Man Without Qualities

Thursday, February 05, 2004

Who Thinks They Can Win This Way? II

A new Associated Press article by the same AP reporter now backtracks considerably from the reporter's prior assertion that the President's "main argument" in invading Iraq was that Saddam Hussein's rule posed an "imminent threat." The new article fails to correct the former article's mistake expressly, but now reports:

Intelligence analysts never told President Bush before the invasion of Iraq that Saddam Hussein's rule posed an imminent threat, CIA Director George Tenet said Thursday in a heated defense of agency findings central to the decision to go to war. The urgency of the Iraqi threat was Bush's main argument for the war.

This still misstates the President's justification for the war. But the new article is quite a retreat from the AP's prior, absurd attempt at playing "gotcha."

Too bad the AP hasn't the guts to confess its error.

The new AP article offers some clarifying explanation, but without admitting the clarification is inconsistent with its prior article:

White House aides have pointed out that Bush, while he cited the urgency of Saddam's threat, never called the threat "imminent."

In his State of the Union address in January 2003, Bush said: "Some have said we must not act until the threat is imminent. Since when have terrorists and tyrants announced their intentions, politely putting us on notice before they strike? If this threat is permitted to fully and suddenly emerge, all actions, all words and all recriminations would come too late."

In general, the Bush administration before the war cited three main justifications for military action: preventing Iraq from using weapons of mass destruction, protecting America from terrorists and liberating Iraqis from a repressive regime.

So, in the course of a single article, the Iraq threat goes from Bush's main argument for the war to just one of three main justifications for military action.

But who's counting?


An astute reader e-mails to say that he complained to the AP about the "imminent threat" error discussed above, and received back the following e-mailed response:

Thanks for your e-mail. I am embarrassed to admit you are in fact correct. Our anchor mispoke. I assure you it was an honest mistake, not an intentional "lie", but, a mistake just the same.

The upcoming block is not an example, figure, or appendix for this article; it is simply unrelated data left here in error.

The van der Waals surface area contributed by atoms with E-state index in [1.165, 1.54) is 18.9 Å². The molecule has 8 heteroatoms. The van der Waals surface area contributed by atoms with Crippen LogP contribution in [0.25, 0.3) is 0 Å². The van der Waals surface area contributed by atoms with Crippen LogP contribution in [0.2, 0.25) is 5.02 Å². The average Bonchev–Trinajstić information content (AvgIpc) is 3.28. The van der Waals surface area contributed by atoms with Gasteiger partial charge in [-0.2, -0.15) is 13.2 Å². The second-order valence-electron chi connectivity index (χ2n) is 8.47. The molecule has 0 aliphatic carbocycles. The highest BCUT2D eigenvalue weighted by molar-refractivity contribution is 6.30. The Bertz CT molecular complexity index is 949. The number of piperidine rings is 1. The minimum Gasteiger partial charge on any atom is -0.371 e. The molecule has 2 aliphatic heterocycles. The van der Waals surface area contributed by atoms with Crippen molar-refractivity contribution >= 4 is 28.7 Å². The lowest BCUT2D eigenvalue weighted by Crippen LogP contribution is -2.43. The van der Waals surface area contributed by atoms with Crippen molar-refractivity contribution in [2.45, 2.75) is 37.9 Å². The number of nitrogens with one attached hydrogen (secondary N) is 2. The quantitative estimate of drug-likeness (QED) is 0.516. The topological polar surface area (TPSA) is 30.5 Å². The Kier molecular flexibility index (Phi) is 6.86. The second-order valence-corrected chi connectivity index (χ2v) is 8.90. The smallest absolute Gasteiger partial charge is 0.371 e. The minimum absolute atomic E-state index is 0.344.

We take great pains to ensure that our material is fair and accurate. This one slipped through the cracks. While the Bush administration repeatedly stressed the "urgency" of stopping Saddam Hussein, and referred to Iraq as a "grave and gathering danger", President Bush never used the words "imminent threat."

We regret the error. I assure you, the newsroom has learned from this.


Wally Hindes
Assistant Managing Editor/Radio
Associated Press Broadcast

I find it more than odd that the AP will confess to an error in an e-mail that it will not acknowledge publicly. In any event, the assertion that the Bush administration repeatedly stressed the "urgency" of stopping Saddam Hussein is misleading, at best.

"Imminent" is a term of international law, as well as a word used in ordinary English. Reporters confused the two meanings in their questioning and their articles - and continue to do that.

But no matter what word one uses, Bush simply did not argue that the United States was justified in attacking Iraq because Iraq was poised and ready to attack us. If that's what one means by "urgent" then Bush did not argue that Iraq posed an "urgent" threat any more than he argued that Iraq posed an "imminent" threat. His arguments did imply that it was urgent for the United States to correct the Iraq threat before it got any worse than it already had been allowed to become. For example, in a Sept. 12 speech to the United Nations, the President called Saddam's regime "a grave and gathering danger." The next day, he told reporters that Saddam was "a threat that we must deal with as quickly as possible." In an Oct. 7, 2002, speech in Ohio, he said "the danger is already significant and it only grows worse with time." None of those statements is the same as saying that Iraq was then poised to attack us. That's why the international law crowd was so critical of the Administration at that time.

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